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May 23, 2015 / 5 Sivan, 5775
At a Glance

Posts Tagged ‘Ashkenazi’

Haredi and Hard-Core Right-Wingers May Help Elect the Left

Saturday, December 27th, 2014

A new poll on Friday showing the possible demise of Shas should make Sephardi Rabbi Chaim Amsalem and right-wing Otzma leader Michael Ben-Ari think twice about running the elections, but their egos probably will seal their ears.

If each of them insists on running in their own independent parties, they are unlikely to win the minimum number of votes to enter the Knesset and will waste tens of thousands of votes that otherwise would go to the Jewish Home and the other two Sephardi parties.

That means the other parties, particular those on the center-left, get a bigger slice of the pie and could end up with enough votes to form a coalition government, thanks to those who are dead-set against it.

It will be tougher for a party to enter the Knesset this year because the new threshold has been upped to 3.25 percent of the vote, meaning that a party needs approximately 125,000 votes to win representation.

In the last election, the threshold was only 2 percent, but Otzma still missed being elected.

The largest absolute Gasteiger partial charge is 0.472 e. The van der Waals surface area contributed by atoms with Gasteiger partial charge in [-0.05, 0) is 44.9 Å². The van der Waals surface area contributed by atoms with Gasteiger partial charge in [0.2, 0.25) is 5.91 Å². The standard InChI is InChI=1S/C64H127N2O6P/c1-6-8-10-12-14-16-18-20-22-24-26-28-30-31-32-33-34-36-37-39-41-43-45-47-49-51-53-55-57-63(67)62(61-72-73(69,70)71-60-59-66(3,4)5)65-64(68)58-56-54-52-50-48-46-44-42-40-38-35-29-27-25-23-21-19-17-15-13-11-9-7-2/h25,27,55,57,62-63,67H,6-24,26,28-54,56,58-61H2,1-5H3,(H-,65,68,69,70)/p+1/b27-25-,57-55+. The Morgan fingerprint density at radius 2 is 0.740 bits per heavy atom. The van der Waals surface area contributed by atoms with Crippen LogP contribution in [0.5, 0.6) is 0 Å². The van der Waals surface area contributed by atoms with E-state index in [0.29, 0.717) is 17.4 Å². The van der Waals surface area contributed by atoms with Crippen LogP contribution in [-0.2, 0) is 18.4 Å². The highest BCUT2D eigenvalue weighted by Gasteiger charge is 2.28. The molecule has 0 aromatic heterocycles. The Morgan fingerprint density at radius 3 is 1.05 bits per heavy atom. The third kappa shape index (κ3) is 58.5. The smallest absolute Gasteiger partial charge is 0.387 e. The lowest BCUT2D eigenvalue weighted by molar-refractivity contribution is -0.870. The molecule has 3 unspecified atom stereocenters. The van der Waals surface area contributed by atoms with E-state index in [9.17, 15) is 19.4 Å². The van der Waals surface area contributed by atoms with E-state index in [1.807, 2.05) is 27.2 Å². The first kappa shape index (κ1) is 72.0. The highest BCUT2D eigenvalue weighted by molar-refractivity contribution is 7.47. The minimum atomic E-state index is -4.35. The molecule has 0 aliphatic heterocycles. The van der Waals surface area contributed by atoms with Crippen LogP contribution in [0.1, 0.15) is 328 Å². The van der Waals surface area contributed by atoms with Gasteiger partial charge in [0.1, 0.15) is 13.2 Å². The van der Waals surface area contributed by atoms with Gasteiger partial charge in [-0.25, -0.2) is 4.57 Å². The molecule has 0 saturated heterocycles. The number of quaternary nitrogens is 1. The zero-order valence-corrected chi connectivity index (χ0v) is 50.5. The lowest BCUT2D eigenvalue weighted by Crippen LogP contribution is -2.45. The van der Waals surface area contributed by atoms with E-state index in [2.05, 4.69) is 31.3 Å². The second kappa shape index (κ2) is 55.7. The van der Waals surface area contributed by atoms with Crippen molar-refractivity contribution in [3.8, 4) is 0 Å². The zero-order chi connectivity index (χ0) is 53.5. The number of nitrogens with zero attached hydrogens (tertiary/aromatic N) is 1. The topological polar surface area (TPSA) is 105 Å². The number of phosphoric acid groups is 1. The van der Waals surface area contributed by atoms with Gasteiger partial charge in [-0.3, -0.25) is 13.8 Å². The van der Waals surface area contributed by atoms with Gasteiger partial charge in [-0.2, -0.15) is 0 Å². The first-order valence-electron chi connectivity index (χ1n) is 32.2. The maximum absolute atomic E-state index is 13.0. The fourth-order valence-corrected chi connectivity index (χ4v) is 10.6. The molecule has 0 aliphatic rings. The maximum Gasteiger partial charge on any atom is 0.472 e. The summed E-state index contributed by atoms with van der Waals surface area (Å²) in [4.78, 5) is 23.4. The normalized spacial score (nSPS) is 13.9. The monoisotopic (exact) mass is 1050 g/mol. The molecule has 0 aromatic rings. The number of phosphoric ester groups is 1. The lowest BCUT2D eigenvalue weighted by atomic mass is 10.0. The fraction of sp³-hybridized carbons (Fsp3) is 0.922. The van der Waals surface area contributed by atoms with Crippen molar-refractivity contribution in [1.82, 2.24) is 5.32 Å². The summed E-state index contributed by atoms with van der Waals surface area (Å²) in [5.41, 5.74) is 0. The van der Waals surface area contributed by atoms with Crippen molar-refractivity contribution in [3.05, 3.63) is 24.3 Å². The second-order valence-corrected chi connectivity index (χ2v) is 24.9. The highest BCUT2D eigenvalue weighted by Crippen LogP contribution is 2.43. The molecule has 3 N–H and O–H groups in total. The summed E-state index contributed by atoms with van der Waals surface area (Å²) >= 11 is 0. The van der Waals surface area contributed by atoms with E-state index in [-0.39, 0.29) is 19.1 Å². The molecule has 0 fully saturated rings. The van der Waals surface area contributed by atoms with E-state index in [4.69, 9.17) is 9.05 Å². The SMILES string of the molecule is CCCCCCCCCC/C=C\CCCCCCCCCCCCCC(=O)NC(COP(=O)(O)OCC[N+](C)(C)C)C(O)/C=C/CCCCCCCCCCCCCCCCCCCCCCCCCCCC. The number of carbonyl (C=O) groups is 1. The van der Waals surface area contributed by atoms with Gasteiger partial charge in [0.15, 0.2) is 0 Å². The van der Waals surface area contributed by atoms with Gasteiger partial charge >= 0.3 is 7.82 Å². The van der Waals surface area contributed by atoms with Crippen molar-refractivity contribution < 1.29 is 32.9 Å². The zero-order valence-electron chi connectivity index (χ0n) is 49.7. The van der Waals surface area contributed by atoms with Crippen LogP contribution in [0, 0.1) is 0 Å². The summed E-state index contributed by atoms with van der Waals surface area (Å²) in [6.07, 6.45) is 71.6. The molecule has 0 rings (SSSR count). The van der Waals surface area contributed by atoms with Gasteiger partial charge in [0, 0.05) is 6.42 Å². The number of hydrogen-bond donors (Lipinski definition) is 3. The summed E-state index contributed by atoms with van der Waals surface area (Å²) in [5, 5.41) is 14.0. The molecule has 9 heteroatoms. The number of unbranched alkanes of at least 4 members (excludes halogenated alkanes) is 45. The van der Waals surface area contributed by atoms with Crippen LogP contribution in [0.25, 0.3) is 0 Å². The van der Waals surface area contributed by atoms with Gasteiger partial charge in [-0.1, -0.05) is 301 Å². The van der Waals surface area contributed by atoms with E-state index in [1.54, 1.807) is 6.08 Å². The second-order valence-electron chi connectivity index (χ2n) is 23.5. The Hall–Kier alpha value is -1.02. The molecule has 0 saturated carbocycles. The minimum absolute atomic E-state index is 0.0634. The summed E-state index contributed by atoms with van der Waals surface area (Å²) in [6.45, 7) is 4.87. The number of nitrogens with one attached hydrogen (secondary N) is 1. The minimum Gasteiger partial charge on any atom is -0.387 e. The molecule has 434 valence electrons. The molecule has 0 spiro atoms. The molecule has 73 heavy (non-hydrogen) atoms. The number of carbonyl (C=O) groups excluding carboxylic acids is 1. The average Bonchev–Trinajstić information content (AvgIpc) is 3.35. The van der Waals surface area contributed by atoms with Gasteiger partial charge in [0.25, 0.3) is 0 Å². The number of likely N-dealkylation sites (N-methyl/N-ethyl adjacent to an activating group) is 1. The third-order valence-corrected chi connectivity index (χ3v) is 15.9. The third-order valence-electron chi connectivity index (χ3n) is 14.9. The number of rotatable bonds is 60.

Ben-Ari is known to support the Lehava anti-assimilation group, whose leader Bentzi Gupstein and nearly a dozen others were arrested this month.

Ben-Ari is a true ideologue. He compares Prime Minister Binyamin Netanyahu with Labor party chairman Yitzchak Herzog, both of whom are left-wingers in his opinion. He calls himself the real “right wing,” a label Likud Knesset Member Danny Danon claims for himself in his campaign to defeat Netanyahu as party chairman in elections next week.

As for taking votes away from the Jewish Home (Bayit Yehudi) party and ending up with zero seats in the Knesset, Ben-Ari apparently has no answer. When asked by Channel 20, “Aren’t you afraid of wasting right-wing votes?” he simply blamed Yisrael Beitenu for raising the threshold, as if blaming someone else for the likely result justifies his being the reason.

Ben-Ari’s anger at right-wing politicians who compromise in order to stay in power is absolutely correct but also proves why he should not be in politics. There is an old expression, “Would you rather be right or be president?”